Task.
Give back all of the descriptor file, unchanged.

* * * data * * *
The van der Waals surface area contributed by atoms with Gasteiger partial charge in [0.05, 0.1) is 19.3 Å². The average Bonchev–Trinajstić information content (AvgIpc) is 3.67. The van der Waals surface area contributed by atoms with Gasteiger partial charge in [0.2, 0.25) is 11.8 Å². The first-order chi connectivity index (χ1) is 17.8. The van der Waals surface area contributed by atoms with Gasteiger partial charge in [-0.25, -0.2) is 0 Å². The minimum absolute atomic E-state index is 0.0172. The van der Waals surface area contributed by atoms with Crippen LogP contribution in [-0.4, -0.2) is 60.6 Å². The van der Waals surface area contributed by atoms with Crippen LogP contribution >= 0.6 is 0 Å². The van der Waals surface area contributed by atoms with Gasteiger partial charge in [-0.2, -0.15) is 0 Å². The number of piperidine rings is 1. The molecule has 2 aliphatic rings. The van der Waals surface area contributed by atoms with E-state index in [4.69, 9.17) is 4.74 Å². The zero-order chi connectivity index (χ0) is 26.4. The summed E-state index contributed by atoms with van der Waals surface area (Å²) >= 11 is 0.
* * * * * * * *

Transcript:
The van der Waals surface area contributed by atoms with Gasteiger partial charge in [0.05, 0.1) is 19.3 Å². The average Bonchev–Trinajstić information content (AvgIpc) is 3.67. The van der Waals surface area contributed by atoms with Gasteiger partial charge in [0.2, 0.25) is 11.8 Å². The first-order chi connectivity index (χ1) is 17.8. The van der Waals surface area contributed by atoms with Gasteiger partial charge in [-0.25, -0.2) is 0 Å². The minimum absolute atomic E-state index is 0.0172. The van der Waals surface area contributed by atoms with Crippen LogP contribution in [-0.4, -0.2) is 60.6 Å². The van der Waals surface area contributed by atoms with Crippen LogP contribution >= 0.6 is 0 Å². The van der Waals surface area contributed by atoms with Gasteiger partial charge in [-0.2, -0.15) is 0 Å². The number of piperidine rings is 1. The molecule has 2 aliphatic rings. The van der Waals surface area contributed by atoms with E-state index in [4.69, 9.17) is 4.74 Å². The zero-order chi connectivity index (χ0) is 26.4. The summed E-state index contributed by atoms with van der Waals surface area (Å²) >= 11 is 0.